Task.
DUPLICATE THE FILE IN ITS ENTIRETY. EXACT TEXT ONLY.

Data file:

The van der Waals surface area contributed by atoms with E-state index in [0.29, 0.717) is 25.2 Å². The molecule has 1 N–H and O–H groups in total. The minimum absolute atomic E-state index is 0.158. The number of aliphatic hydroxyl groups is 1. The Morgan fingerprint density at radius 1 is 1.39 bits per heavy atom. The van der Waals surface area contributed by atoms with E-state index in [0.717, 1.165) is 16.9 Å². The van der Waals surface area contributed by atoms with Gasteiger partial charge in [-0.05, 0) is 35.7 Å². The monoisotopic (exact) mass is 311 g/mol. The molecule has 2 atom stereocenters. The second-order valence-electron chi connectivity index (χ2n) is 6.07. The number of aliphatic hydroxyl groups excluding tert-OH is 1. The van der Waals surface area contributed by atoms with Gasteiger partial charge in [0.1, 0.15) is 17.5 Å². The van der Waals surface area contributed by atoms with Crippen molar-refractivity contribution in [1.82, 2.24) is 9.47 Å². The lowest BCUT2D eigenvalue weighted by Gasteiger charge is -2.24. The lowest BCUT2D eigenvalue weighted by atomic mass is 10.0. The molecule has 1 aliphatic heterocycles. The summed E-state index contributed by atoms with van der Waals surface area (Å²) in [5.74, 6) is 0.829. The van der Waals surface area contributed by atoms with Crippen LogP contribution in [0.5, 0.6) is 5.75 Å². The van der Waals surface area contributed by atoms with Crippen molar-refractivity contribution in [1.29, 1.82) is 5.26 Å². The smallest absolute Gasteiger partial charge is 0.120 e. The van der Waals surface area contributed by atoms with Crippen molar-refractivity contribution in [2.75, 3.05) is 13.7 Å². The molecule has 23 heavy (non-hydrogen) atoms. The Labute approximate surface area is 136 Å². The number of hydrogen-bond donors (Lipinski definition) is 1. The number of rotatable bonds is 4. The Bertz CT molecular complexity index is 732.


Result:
The van der Waals surface area contributed by atoms with E-state index in [0.29, 0.717) is 25.2 Å². The molecule has 1 N–H and O–H groups in total. The minimum absolute atomic E-state index is 0.158. The number of aliphatic hydroxyl groups is 1. The Morgan fingerprint density at radius 1 is 1.39 bits per heavy atom. The van der Waals surface area contributed by atoms with E-state index in [0.717, 1.165) is 16.9 Å². The van der Waals surface area contributed by atoms with Gasteiger partial charge in [-0.05, 0) is 35.7 Å². The monoisotopic (exact) mass is 311 g/mol. The molecule has 2 atom stereocenters. The second-order valence-electron chi connectivity index (χ2n) is 6.07. The number of aliphatic hydroxyl groups excluding tert-OH is 1. The van der Waals surface area contributed by atoms with Gasteiger partial charge in [0.1, 0.15) is 17.5 Å². The van der Waals surface area contributed by atoms with Crippen molar-refractivity contribution in [1.82, 2.24) is 9.47 Å². The lowest BCUT2D eigenvalue weighted by Gasteiger charge is -2.24. The lowest BCUT2D eigenvalue weighted by atomic mass is 10.0. The molecule has 1 aliphatic heterocycles. The summed E-state index contributed by atoms with van der Waals surface area (Å²) in [5.74, 6) is 0.829. The van der Waals surface area contributed by atoms with Crippen LogP contribution in [0.5, 0.6) is 5.75 Å². The van der Waals surface area contributed by atoms with Crippen molar-refractivity contribution in [1.29, 1.82) is 5.26 Å². The smallest absolute Gasteiger partial charge is 0.120 e. The van der Waals surface area contributed by atoms with Crippen molar-refractivity contribution in [2.75, 3.05) is 13.7 Å². The molecule has 23 heavy (non-hydrogen) atoms. The Labute approximate surface area is 136 Å². The number of hydrogen-bond donors (Lipinski definition) is 1. The number of rotatable bonds is 4. The Bertz CT molecular complexity index is 732.